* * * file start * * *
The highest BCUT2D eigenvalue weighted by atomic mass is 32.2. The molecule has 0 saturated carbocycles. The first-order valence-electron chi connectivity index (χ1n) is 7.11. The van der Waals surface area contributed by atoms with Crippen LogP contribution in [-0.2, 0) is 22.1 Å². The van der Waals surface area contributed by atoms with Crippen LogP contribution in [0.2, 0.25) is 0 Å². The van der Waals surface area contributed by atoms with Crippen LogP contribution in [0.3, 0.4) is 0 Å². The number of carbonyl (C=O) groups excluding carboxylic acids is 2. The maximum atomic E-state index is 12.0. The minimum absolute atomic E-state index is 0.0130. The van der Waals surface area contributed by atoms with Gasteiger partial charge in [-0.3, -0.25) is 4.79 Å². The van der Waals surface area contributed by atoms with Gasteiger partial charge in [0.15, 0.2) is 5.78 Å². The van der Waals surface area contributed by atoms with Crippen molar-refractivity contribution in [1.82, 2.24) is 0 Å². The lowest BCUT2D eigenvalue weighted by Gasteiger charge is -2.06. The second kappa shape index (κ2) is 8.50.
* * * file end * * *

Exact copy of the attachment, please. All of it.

The highest BCUT2D eigenvalue weighted by atomic mass is 32.2. The molecule has 0 saturated carbocycles. The first-order valence-electron chi connectivity index (χ1n) is 7.11. The van der Waals surface area contributed by atoms with Crippen LogP contribution in [-0.2, 0) is 22.1 Å². The van der Waals surface area contributed by atoms with Crippen LogP contribution in [0.2, 0.25) is 0 Å². The van der Waals surface area contributed by atoms with Crippen LogP contribution in [0.3, 0.4) is 0 Å². The number of carbonyl (C=O) groups excluding carboxylic acids is 2. The maximum atomic E-state index is 12.0. The minimum absolute atomic E-state index is 0.0130. The van der Waals surface area contributed by atoms with Gasteiger partial charge in [-0.3, -0.25) is 4.79 Å². The van der Waals surface area contributed by atoms with Gasteiger partial charge in [0.15, 0.2) is 5.78 Å². The van der Waals surface area contributed by atoms with Crippen molar-refractivity contribution in [1.82, 2.24) is 0 Å². The lowest BCUT2D eigenvalue weighted by Gasteiger charge is -2.06. The second kappa shape index (κ2) is 8.50.